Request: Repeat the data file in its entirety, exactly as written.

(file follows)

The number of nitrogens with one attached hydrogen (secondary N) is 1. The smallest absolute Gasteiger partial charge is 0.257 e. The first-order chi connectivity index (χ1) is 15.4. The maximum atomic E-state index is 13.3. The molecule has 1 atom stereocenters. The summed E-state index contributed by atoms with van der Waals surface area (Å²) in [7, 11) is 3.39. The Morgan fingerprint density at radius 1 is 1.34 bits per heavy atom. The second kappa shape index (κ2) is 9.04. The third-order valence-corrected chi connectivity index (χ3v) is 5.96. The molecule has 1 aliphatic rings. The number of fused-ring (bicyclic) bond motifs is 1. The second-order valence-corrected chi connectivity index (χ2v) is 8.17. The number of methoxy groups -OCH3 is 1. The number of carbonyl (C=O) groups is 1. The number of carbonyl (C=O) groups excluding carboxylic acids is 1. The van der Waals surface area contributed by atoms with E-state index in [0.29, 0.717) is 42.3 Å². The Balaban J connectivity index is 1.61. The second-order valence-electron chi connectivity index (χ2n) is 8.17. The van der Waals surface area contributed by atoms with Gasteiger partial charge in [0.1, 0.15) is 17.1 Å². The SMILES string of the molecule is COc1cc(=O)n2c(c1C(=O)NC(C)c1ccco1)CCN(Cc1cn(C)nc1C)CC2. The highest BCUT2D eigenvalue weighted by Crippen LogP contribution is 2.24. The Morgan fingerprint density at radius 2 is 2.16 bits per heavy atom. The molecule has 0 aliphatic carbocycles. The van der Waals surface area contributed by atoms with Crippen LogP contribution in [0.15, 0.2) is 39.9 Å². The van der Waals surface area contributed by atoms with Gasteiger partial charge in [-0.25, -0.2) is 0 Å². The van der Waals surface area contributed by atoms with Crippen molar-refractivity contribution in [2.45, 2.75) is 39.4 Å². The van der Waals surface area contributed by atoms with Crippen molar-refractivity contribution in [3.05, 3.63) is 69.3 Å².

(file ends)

The number of nitrogens with one attached hydrogen (secondary N) is 1. The smallest absolute Gasteiger partial charge is 0.257 e. The first-order chi connectivity index (χ1) is 15.4. The maximum atomic E-state index is 13.3. The molecule has 1 atom stereocenters. The summed E-state index contributed by atoms with van der Waals surface area (Å²) in [7, 11) is 3.39. The Morgan fingerprint density at radius 1 is 1.34 bits per heavy atom. The second kappa shape index (κ2) is 9.04. The third-order valence-corrected chi connectivity index (χ3v) is 5.96. The molecule has 1 aliphatic rings. The number of fused-ring (bicyclic) bond motifs is 1. The second-order valence-corrected chi connectivity index (χ2v) is 8.17. The number of methoxy groups -OCH3 is 1. The number of carbonyl (C=O) groups is 1. The number of carbonyl (C=O) groups excluding carboxylic acids is 1. The van der Waals surface area contributed by atoms with E-state index in [0.29, 0.717) is 42.3 Å². The Balaban J connectivity index is 1.61. The second-order valence-electron chi connectivity index (χ2n) is 8.17. The van der Waals surface area contributed by atoms with Gasteiger partial charge in [0.1, 0.15) is 17.1 Å². The SMILES string of the molecule is COc1cc(=O)n2c(c1C(=O)NC(C)c1ccco1)CCN(Cc1cn(C)nc1C)CC2. The highest BCUT2D eigenvalue weighted by Crippen LogP contribution is 2.24. The Morgan fingerprint density at radius 2 is 2.16 bits per heavy atom. The molecule has 0 aliphatic carbocycles. The van der Waals surface area contributed by atoms with Crippen LogP contribution in [0.15, 0.2) is 39.9 Å². The van der Waals surface area contributed by atoms with Gasteiger partial charge in [-0.25, -0.2) is 0 Å². The van der Waals surface area contributed by atoms with Crippen molar-refractivity contribution in [2.45, 2.75) is 39.4 Å². The van der Waals surface area contributed by atoms with Crippen molar-refractivity contribution in [3.05, 3.63) is 69.3 Å².